We’re starting to see some push back against the almost universal condemnation of the idea of holding a military parade on July 4th. Since the current administration first floated the idea, it has mostly been derided by Democrats, Republicans, mainstream media, even the military itself. Even readers of Military Times are vehemently opposed to holding a military parade, with 89% of surveyed readers saying it’s a bad idea.
But the last day or so has seen quiet advocacy for holding a parade in Atlantic and USA Today. The basic argument in favor of having tens of thousands of soldiers and hundreds of tanks and missiles march before Donald Trump and other high-ranking U.S. officials, saluting while they passed, fighter jets flying in pattern overhead, is that the military parade is an old tradition that should be revived. Supposedly it will bring the military and civilian populations closer together and help civilians understand the important role the military plays in protecting our society from internal and external threats. That might—might—work for those civilians who watch the parade in person or on television, a group likely to be outnumbered by those who protest against the parade, either in Washington or at one of the dozens of satellite demonstrations that will assuredly take place across the country.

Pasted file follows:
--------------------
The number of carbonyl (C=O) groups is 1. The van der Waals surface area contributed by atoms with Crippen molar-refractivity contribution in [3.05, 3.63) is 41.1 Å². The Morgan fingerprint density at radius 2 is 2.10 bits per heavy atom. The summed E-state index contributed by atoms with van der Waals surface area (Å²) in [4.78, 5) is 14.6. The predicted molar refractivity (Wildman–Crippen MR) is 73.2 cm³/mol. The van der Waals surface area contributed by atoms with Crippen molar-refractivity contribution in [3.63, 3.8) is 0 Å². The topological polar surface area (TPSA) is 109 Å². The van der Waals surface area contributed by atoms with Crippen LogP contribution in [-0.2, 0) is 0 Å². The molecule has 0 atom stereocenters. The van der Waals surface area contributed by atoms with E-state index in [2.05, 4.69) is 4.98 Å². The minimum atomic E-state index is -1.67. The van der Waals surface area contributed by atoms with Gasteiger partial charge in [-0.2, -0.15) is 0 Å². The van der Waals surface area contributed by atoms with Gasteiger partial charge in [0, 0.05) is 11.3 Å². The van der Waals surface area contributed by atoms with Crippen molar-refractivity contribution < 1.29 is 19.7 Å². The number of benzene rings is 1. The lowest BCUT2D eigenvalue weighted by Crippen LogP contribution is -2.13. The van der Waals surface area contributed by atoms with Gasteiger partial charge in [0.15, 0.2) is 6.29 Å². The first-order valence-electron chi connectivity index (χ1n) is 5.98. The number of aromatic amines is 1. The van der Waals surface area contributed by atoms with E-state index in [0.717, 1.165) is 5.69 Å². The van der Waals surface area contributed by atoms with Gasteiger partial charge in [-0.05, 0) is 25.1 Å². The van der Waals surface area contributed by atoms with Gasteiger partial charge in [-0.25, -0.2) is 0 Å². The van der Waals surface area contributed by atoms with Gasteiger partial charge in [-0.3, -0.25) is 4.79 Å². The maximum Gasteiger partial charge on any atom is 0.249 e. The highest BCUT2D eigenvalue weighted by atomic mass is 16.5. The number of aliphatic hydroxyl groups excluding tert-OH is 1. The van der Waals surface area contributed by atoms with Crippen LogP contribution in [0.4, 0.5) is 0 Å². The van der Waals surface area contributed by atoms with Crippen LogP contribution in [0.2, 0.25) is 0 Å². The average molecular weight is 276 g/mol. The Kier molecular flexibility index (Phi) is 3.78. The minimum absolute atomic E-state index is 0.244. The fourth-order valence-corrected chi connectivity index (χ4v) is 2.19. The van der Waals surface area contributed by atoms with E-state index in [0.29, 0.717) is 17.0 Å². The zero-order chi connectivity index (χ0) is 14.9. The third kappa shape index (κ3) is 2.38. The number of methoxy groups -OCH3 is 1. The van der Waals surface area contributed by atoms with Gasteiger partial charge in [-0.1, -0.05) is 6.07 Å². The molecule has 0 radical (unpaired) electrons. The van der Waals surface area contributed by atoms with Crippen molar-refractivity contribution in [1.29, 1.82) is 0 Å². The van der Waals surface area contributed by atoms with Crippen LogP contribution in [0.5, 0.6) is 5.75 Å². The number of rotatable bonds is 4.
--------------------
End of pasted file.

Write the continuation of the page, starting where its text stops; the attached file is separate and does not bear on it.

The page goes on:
Most people recognize that the demonstrators in the anti-military parades will for the most part not be protesting either the military or any of the three (or more) wars we will be fighting as of this July 4th. No, the protesters will be raising their voices against militarism and Donald Trump, who Americans rightly sense has proposed organizing the parade for his own self-aggrandizement.
Apart from where you stand on the Donald, there are six very good reasons for the United States not to hold a large military parade at this time:
- There’s no good reason to parade
Most of the military parades we have held over our history have been to commemorate victory in war. The last time was in 1991, when we commemorated winning the first Gulf War—you know, the one in which we stopped short of overthrowing Saddam Hussein because we didn’t know who would run the country without him. We have no victory to declare in any of the wars we are currently fighting.
- It does not honor our soldiers
To the soldier, marching or driving a tank in a parade is another day’s work. Whereas veterans who march in Veterans’ Day parades do so by choice, it’s going to be a job to the doughgirls and doughboys in the Trump spectacle. The ones really being honored are those in the main reviewing stand, the ones all the soldiers salute when they march by.
- Only autocratic countries hold military parades when there is no victory to celebrate
All the examples of military parades when there has been no victory in war that we see in the mass media involve autocratic countries—Red China, the Soviet Union, North Korea, Cuba, Chile and Argentina under dictatorships. The exception is France, the democracy that gives the most power to its executive.
- Holding a military parade projects weakness to the rest of the world
Years ago, the military parade communicated strength, but no more. Now it tells the world that a country is insecure about its ability to defend itself. Remember that France is the one western country to hold annual public parades of the active military and it hasn’t won a war in more than 200 years, unless you count those two wars of the last century that the United States and the Soviet Union won for France.